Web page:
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Speed of transfer with wrt54 g

Discussion in 'Cisco/Linksys Wireless Routers' started by Tired, Sep 19, 2006.

  1. Tired

    Tired Network Guru Member

    I have a linksys router wrt54g and i am having a few problems with it at the moment. I have a simple question, how long should it take to transfer 10 megabyte via the wireless link. I have just transfered 38.4 megabyte between the two computers i have networked and it took around 40 seconds. Is this a good or poor transfer rate.
  2. Esquire

    Esquire Mesquire Staff Member Member

    It can depend on many factors such as the type of file being transferred, network overhead, signal quality (not necessarily signal strength), whether the other end is using a wireless connection (wireless <-----> wired tends to be slightly faster). As a test, I transferred a 32MB WMV (Windows Media Video) file from one wireless client to another wireless client in the room as the router and it took over 40 seconds, which comes to a speed of about 7Mbps.
  3. Tired

    Tired Network Guru Member

    Thanks for the info. My set up is, 2 x pc one is hard wired to router, the other is on a wireless link. The file i transfered was a rar archive and i initiated the transfer from the wireless connected pc by dragging the file from shared folder on hard wired pc to the desk top of wireless linked pc.

    I dont understand how if the router supports 54Mbps why my transfer took 40 seconds. The router is between 15 and 20 feet from the wireless connected pc. What does that 54Mbps equate to in megabytes per second.
  4. Esquire

    Esquire Mesquire Staff Member Member

    54 Megabits = 6.75 Megabytes (simply divide Megabits by 8)

    Network speeds are usually measured in Megebits. The quoted speed is the network connected speed, whether wired or wireless, which is the speed that the device connects to the network, it does not translate directly to data throughput speeds due to issues such as network overhead, driver flaw, cable noise, etc. On a standard 802.11g wireless network without Super G or Afterburner (Linksys: SpeedBooster), best throughput is about 25Mbps. As previously mentioned, some files just don't get very fast when being transferred.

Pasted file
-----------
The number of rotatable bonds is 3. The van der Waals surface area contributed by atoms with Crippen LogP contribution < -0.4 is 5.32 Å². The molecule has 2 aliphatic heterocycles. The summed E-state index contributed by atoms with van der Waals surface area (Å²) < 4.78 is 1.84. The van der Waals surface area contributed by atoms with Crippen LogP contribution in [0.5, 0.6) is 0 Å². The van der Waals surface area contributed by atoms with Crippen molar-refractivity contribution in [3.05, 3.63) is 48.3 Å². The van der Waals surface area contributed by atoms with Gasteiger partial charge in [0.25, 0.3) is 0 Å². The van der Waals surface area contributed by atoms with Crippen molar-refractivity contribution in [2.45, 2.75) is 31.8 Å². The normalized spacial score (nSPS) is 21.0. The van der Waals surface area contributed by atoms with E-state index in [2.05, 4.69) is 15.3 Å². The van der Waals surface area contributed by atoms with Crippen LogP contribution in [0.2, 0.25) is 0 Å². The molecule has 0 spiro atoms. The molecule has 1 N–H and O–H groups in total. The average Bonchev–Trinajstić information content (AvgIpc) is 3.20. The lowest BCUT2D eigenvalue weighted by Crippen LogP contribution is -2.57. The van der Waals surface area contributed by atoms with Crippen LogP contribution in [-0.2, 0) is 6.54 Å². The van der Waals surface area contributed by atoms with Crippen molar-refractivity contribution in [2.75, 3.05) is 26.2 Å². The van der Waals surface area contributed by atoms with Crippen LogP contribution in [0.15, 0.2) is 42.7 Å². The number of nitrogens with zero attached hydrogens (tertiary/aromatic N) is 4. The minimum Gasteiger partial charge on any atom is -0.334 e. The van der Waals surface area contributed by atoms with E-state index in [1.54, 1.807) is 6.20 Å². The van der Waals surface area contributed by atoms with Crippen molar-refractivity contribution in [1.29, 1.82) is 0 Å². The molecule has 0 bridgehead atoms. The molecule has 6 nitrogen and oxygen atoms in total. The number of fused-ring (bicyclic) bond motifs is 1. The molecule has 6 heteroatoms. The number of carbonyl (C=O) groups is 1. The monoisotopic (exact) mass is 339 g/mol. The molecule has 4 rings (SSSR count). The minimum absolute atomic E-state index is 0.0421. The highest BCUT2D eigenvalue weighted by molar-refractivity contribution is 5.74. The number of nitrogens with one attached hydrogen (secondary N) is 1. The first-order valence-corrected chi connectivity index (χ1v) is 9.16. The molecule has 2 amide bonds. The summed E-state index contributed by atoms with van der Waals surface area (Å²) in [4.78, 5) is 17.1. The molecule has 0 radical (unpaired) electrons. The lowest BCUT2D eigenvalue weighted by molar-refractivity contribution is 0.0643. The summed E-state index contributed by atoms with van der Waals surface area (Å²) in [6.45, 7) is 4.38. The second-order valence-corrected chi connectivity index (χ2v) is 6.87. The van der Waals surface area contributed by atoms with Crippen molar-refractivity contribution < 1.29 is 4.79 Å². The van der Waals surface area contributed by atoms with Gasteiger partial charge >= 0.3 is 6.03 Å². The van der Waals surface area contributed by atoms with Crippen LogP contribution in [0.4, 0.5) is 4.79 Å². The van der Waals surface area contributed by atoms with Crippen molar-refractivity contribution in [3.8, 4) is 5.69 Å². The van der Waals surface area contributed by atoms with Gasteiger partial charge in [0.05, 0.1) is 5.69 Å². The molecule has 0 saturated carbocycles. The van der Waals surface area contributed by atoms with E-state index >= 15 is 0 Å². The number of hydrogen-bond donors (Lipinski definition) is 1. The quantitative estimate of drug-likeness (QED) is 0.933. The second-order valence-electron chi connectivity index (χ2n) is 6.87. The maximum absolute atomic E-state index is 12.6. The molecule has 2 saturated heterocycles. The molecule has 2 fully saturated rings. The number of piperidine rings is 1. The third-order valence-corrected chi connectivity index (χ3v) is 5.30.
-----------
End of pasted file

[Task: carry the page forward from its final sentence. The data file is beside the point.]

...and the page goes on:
5. Tired

    Tired Network Guru Member

    Thanks once again Esquire, unfortunately i still cant get my head round this. If we take this figure that you quoted


    if we now divide it by eight it comes out at 3.1 megabyte a second so it works out at 186 megabytes a minute. Am i correct or no were near. If i go back to my first post and look at the figures i got for the file transfer. It roughly works out to just under a megabyte a second. I can live with that, even though its only a 1/3 of the 3.1 megabyte ive worked out from the 25Mbps you quoted as about the best throughput on wireless g. No doubt ive confused you now, cos ive certainly confused myself. I can just feel my brains turning to sawdust.
  6. Esquire

    Esquire Mesquire Staff Member Member

    Unfortunately, it's not as simple as the calculation suggests. While the best speeds are often achievable, even I don't get the same transfer speed every time on my own network - it can be as low as 12Mbps and as high as 24Mbps, even with the same file every time - hardware defects not withstanding everyone faces the same set of issues mentioned previously.

    There is one other thing you can try to improve your transfer speeds - Frame Bursting. It's disabled on a WRT54G by default - you can find it under Advanced Wireless Settings section if you logon to your router at its IP address. You also need to enable it for your wireless adapter - the setting can be found in the driver's Advanced properties page in Device Manager labelled as XPress Technology.
  7. Tired

    Tired Network Guru Member

    Cheers, as i said i can live with the transfer speed im getting its not as if i transfer much from one pc to the other. The "Frame Bursting " thing looks interesting though. I think i will experiment a bit more transfering files of differing types and sizes before tampering though.

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